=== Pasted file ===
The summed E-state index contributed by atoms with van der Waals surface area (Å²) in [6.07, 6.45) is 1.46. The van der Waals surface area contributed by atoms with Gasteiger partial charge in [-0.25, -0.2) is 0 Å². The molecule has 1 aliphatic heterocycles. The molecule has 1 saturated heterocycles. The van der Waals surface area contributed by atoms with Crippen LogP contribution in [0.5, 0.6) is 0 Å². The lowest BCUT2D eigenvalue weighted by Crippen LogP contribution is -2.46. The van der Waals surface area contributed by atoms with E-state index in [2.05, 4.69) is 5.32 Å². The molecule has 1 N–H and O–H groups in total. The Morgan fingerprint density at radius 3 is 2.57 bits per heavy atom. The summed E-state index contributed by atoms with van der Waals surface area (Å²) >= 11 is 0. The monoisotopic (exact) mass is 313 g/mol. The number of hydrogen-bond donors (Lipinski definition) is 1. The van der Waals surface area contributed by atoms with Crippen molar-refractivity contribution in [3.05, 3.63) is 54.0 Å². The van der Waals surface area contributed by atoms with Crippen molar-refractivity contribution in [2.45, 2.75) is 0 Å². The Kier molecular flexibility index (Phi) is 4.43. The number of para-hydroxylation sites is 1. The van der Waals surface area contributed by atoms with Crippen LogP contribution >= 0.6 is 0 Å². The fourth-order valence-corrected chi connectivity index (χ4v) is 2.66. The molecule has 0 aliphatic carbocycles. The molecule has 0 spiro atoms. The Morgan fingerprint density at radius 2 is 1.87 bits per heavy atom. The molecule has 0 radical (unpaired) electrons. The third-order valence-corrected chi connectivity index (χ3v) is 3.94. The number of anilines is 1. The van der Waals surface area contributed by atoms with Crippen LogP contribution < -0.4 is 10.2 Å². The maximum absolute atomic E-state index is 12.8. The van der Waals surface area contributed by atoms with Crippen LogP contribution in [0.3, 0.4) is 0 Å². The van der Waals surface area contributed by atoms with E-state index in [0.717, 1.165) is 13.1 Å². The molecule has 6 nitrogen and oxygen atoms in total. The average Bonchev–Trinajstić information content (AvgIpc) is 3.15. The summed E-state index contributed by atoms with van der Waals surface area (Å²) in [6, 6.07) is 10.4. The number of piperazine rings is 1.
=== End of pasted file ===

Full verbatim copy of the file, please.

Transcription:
The summed E-state index contributed by atoms with van der Waals surface area (Å²) in [6.07, 6.45) is 1.46. The van der Waals surface area contributed by atoms with Gasteiger partial charge in [-0.25, -0.2) is 0 Å². The molecule has 1 aliphatic heterocycles. The molecule has 1 saturated heterocycles. The van der Waals surface area contributed by atoms with Crippen LogP contribution in [0.5, 0.6) is 0 Å². The lowest BCUT2D eigenvalue weighted by Crippen LogP contribution is -2.46. The van der Waals surface area contributed by atoms with E-state index in [2.05, 4.69) is 5.32 Å². The molecule has 1 N–H and O–H groups in total. The Morgan fingerprint density at radius 3 is 2.57 bits per heavy atom. The summed E-state index contributed by atoms with van der Waals surface area (Å²) >= 11 is 0. The monoisotopic (exact) mass is 313 g/mol. The number of hydrogen-bond donors (Lipinski definition) is 1. The van der Waals surface area contributed by atoms with Crippen molar-refractivity contribution in [3.05, 3.63) is 54.0 Å². The van der Waals surface area contributed by atoms with Crippen molar-refractivity contribution in [2.45, 2.75) is 0 Å². The Kier molecular flexibility index (Phi) is 4.43. The number of para-hydroxylation sites is 1. The van der Waals surface area contributed by atoms with Crippen LogP contribution >= 0.6 is 0 Å². The fourth-order valence-corrected chi connectivity index (χ4v) is 2.66. The molecule has 0 aliphatic carbocycles. The molecule has 0 spiro atoms. The Morgan fingerprint density at radius 2 is 1.87 bits per heavy atom. The molecule has 0 radical (unpaired) electrons. The third-order valence-corrected chi connectivity index (χ3v) is 3.94. The number of anilines is 1. The van der Waals surface area contributed by atoms with Crippen LogP contribution < -0.4 is 10.2 Å². The maximum absolute atomic E-state index is 12.8. The van der Waals surface area contributed by atoms with Crippen LogP contribution in [0.3, 0.4) is 0 Å². The van der Waals surface area contributed by atoms with E-state index in [0.717, 1.165) is 13.1 Å². The molecule has 6 nitrogen and oxygen atoms in total. The average Bonchev–Trinajstić information content (AvgIpc) is 3.15. The summed E-state index contributed by atoms with van der Waals surface area (Å²) in [6, 6.07) is 10.4. The number of piperazine rings is 1.